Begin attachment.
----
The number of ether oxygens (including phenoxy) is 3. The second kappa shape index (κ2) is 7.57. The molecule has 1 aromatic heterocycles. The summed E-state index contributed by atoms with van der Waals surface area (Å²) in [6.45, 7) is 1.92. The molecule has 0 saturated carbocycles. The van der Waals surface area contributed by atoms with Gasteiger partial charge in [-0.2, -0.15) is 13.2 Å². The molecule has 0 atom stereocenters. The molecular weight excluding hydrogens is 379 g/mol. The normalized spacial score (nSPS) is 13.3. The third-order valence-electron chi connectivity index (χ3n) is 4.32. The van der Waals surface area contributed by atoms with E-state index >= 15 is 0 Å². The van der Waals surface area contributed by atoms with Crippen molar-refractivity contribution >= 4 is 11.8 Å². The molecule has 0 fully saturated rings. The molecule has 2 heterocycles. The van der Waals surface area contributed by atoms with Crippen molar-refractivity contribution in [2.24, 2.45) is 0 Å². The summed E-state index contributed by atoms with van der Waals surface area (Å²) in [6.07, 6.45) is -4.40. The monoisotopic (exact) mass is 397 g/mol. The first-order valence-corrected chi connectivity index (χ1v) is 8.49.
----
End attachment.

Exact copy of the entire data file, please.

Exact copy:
The number of ether oxygens (including phenoxy) is 3. The second kappa shape index (κ2) is 7.57. The molecule has 1 aromatic heterocycles. The summed E-state index contributed by atoms with van der Waals surface area (Å²) in [6.45, 7) is 1.92. The molecule has 0 saturated carbocycles. The van der Waals surface area contributed by atoms with Gasteiger partial charge in [-0.2, -0.15) is 13.2 Å². The molecule has 0 atom stereocenters. The molecular weight excluding hydrogens is 379 g/mol. The normalized spacial score (nSPS) is 13.3. The third-order valence-electron chi connectivity index (χ3n) is 4.32. The van der Waals surface area contributed by atoms with E-state index >= 15 is 0 Å². The van der Waals surface area contributed by atoms with Crippen molar-refractivity contribution >= 4 is 11.8 Å². The molecule has 0 fully saturated rings. The molecule has 2 heterocycles. The van der Waals surface area contributed by atoms with Crippen molar-refractivity contribution in [2.24, 2.45) is 0 Å². The summed E-state index contributed by atoms with van der Waals surface area (Å²) in [6.07, 6.45) is -4.40. The monoisotopic (exact) mass is 397 g/mol. The first-order valence-corrected chi connectivity index (χ1v) is 8.49.